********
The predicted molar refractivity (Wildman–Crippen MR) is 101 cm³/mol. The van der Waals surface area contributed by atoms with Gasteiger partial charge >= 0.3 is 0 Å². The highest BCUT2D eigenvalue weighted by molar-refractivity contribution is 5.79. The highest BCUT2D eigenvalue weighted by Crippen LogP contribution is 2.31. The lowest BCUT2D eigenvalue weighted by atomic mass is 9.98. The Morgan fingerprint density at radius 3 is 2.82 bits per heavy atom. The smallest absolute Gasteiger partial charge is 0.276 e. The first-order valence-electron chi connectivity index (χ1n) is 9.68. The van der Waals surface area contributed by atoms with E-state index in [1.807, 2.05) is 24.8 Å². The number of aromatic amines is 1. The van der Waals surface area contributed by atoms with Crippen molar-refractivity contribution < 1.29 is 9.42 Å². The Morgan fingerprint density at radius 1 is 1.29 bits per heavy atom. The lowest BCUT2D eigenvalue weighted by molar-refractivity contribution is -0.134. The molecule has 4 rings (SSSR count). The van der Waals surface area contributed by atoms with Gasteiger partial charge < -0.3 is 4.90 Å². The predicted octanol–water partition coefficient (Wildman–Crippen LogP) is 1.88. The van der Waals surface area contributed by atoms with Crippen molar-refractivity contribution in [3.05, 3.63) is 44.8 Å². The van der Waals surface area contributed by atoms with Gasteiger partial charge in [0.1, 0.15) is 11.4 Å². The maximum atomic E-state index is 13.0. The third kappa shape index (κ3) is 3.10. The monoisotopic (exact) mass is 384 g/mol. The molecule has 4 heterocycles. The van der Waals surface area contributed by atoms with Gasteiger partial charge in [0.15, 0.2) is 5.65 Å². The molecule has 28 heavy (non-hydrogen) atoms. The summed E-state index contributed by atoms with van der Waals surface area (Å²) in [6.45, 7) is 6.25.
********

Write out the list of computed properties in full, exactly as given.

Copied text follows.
The predicted molar refractivity (Wildman–Crippen MR) is 101 cm³/mol. The van der Waals surface area contributed by atoms with Gasteiger partial charge >= 0.3 is 0 Å². The highest BCUT2D eigenvalue weighted by molar-refractivity contribution is 5.79. The highest BCUT2D eigenvalue weighted by Crippen LogP contribution is 2.31. The lowest BCUT2D eigenvalue weighted by atomic mass is 9.98. The Morgan fingerprint density at radius 3 is 2.82 bits per heavy atom. The smallest absolute Gasteiger partial charge is 0.276 e. The first-order valence-electron chi connectivity index (χ1n) is 9.68. The van der Waals surface area contributed by atoms with E-state index in [1.807, 2.05) is 24.8 Å². The number of aromatic amines is 1. The van der Waals surface area contributed by atoms with Crippen molar-refractivity contribution < 1.29 is 9.42 Å². The Morgan fingerprint density at radius 1 is 1.29 bits per heavy atom. The lowest BCUT2D eigenvalue weighted by molar-refractivity contribution is -0.134. The molecule has 4 rings (SSSR count). The van der Waals surface area contributed by atoms with Gasteiger partial charge < -0.3 is 4.90 Å². The predicted octanol–water partition coefficient (Wildman–Crippen LogP) is 1.88. The van der Waals surface area contributed by atoms with Crippen molar-refractivity contribution in [3.05, 3.63) is 44.8 Å². The van der Waals surface area contributed by atoms with Gasteiger partial charge in [0.1, 0.15) is 11.4 Å². The maximum atomic E-state index is 13.0. The third kappa shape index (κ3) is 3.10. The monoisotopic (exact) mass is 384 g/mol. The molecule has 4 heterocycles. The van der Waals surface area contributed by atoms with Gasteiger partial charge in [0.15, 0.2) is 5.65 Å². The molecule has 28 heavy (non-hydrogen) atoms. The summed E-state index contributed by atoms with van der Waals surface area (Å²) in [6.45, 7) is 6.25.